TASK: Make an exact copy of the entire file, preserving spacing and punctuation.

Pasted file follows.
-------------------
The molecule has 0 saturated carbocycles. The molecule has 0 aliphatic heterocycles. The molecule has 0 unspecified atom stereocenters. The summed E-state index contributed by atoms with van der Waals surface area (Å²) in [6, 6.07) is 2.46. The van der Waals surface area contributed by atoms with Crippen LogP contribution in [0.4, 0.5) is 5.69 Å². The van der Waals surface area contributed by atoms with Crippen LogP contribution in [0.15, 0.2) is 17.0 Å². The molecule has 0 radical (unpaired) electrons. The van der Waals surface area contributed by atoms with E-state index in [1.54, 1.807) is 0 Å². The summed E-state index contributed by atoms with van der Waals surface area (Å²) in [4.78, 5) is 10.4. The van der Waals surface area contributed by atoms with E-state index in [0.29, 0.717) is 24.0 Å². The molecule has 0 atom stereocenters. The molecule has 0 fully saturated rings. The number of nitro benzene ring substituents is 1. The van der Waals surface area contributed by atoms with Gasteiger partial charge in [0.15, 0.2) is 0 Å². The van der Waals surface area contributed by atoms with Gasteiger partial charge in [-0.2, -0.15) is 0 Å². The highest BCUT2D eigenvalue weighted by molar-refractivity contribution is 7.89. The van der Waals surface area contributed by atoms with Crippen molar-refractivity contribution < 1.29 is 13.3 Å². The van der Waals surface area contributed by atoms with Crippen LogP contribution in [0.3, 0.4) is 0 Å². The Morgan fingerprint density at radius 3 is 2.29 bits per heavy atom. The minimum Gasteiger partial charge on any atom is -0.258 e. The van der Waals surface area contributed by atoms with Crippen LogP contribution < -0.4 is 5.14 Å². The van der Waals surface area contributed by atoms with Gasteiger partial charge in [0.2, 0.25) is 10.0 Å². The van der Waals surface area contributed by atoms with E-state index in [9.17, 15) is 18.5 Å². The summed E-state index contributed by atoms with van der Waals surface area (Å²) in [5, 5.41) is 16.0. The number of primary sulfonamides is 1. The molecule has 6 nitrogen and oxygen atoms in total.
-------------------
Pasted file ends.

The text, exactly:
The molecule has 0 saturated carbocycles. The molecule has 0 aliphatic heterocycles. The molecule has 0 unspecified atom stereocenters. The summed E-state index contributed by atoms with van der Waals surface area (Å²) in [6, 6.07) is 2.46. The van der Waals surface area contributed by atoms with Crippen LogP contribution in [0.4, 0.5) is 5.69 Å². The van der Waals surface area contributed by atoms with Crippen LogP contribution in [0.15, 0.2) is 17.0 Å². The molecule has 0 radical (unpaired) electrons. The van der Waals surface area contributed by atoms with E-state index in [1.54, 1.807) is 0 Å². The summed E-state index contributed by atoms with van der Waals surface area (Å²) in [4.78, 5) is 10.4. The van der Waals surface area contributed by atoms with E-state index in [0.29, 0.717) is 24.0 Å². The molecule has 0 atom stereocenters. The molecule has 0 fully saturated rings. The number of nitro benzene ring substituents is 1. The van der Waals surface area contributed by atoms with Gasteiger partial charge in [0.15, 0.2) is 0 Å². The van der Waals surface area contributed by atoms with Gasteiger partial charge in [-0.2, -0.15) is 0 Å². The highest BCUT2D eigenvalue weighted by molar-refractivity contribution is 7.89. The van der Waals surface area contributed by atoms with Crippen molar-refractivity contribution < 1.29 is 13.3 Å². The van der Waals surface area contributed by atoms with Crippen LogP contribution in [0.3, 0.4) is 0 Å². The Morgan fingerprint density at radius 3 is 2.29 bits per heavy atom. The minimum Gasteiger partial charge on any atom is -0.258 e. The van der Waals surface area contributed by atoms with Crippen LogP contribution < -0.4 is 5.14 Å². The van der Waals surface area contributed by atoms with Gasteiger partial charge in [0.2, 0.25) is 10.0 Å². The van der Waals surface area contributed by atoms with E-state index in [9.17, 15) is 18.5 Å². The summed E-state index contributed by atoms with van der Waals surface area (Å²) in [5, 5.41) is 16.0. The number of primary sulfonamides is 1. The molecule has 6 nitrogen and oxygen atoms in total.